When giving my thoughts on the round of MiL promotions earlier in the month, I commented on Williams’ surprising combination of low walk rate (6.8%) and low strikeout rate (10.6%) in Charleston and how those rates combined with his .304 batting average suggested that Williams wasn’t being challenged by Low-A pitching.  After being primarily a singles hitter for SS Staten Island in 2011, Williams seemed to make a concerted effort to hit for more power in Charleston earlier this season, and did so with positive results (31 total XBH, 8 HR, .489 SLG, .185 ISO).  Williams’ ability to switch his swing style and generate those type of results while maintaining a very aggressive approach at the plate speaks to just how naturally talented he is.  My thought was that a bump up to High-A and better pitching competition would start to expose the flaws in Williams’ aggressive approach and also start to show what kind of pitch recognition skills he has, and so far that’s been the case.

In 86 PA at Tampa, Williams has seen his K rate jump to 16.3%, his highest since rookie ball, while his BB rate has shrunk to just 3.5% and his wOBA to .308, signs that while his contact skills are as good as advertised, Williams would benefit from a more patient approach at the plate and from learning to work counts and wait for his pitch to maximize those contact skills and make more solid contact.  Interestingly enough, his power stroke hasn’t taken a huge step back since the promotion, with 3 HR and a .145 ISO to his credit early on in his High-A career.  A more refined approach at the plate and a commitment to one hitting style as McDaniel suggested could make those Jacoby Ellsbury comparisons less far-fetched than they currently seem.  It still remains to be seen if Williams can make the necessary adjustments.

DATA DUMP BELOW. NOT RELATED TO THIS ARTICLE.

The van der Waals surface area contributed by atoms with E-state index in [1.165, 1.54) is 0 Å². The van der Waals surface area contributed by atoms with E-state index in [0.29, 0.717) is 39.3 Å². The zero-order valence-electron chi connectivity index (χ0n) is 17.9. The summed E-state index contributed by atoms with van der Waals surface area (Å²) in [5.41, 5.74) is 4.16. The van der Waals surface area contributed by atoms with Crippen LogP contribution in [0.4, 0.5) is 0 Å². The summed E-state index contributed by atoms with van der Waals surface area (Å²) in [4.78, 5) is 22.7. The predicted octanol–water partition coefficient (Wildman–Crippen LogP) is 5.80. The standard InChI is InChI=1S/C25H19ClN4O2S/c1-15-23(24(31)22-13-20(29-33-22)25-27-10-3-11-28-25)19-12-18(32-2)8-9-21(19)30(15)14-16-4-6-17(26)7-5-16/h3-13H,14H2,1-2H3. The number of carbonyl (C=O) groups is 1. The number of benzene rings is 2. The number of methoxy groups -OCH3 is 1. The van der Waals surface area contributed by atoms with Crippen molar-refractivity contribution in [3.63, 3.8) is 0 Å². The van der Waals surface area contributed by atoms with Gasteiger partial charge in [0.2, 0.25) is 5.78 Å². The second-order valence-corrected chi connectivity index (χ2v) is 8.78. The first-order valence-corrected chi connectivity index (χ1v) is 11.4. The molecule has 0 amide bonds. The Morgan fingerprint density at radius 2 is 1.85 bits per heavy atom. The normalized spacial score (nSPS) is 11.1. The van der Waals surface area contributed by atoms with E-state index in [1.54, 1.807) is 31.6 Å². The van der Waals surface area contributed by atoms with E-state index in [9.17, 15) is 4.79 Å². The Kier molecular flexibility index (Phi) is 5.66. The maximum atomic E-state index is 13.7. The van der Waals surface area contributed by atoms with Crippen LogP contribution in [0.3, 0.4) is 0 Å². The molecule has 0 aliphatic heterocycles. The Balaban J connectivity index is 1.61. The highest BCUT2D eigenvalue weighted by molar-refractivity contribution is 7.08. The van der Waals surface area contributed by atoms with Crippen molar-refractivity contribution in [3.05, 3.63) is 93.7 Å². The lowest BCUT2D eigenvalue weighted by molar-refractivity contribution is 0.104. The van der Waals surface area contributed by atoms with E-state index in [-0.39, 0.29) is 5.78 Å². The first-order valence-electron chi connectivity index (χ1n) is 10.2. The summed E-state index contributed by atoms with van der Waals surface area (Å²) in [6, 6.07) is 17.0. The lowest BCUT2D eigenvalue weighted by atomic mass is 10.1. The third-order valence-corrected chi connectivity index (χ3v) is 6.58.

Tools are always the first part of judging a prospect’s value, and no prospect is going to receive the level of recognition and praise that Sanchez and Williams have without having plenty of tools.  As young as both of them still are, their futures are incredibly bright because of the plus, and in some cases elite-level tools they possess.  But tools can only get a player so far, and at certain levels their influence starts to be marginalized by a player’s ability to make the necessary mechanical and approach adjustments to maximize those tools.  Sanchez and Williams have reached that first level with their promotion to High-A and they are already learning first-hand that prospect life can be more difficult when you can’t just get by on your natural gifts.  Sanchez is still just 19 and Williams just 20, so they’ve got plenty of time to make adjustments and adapt to this level.  If they can start to figure these adjustments out by the end of this season, their stock is only going to rise.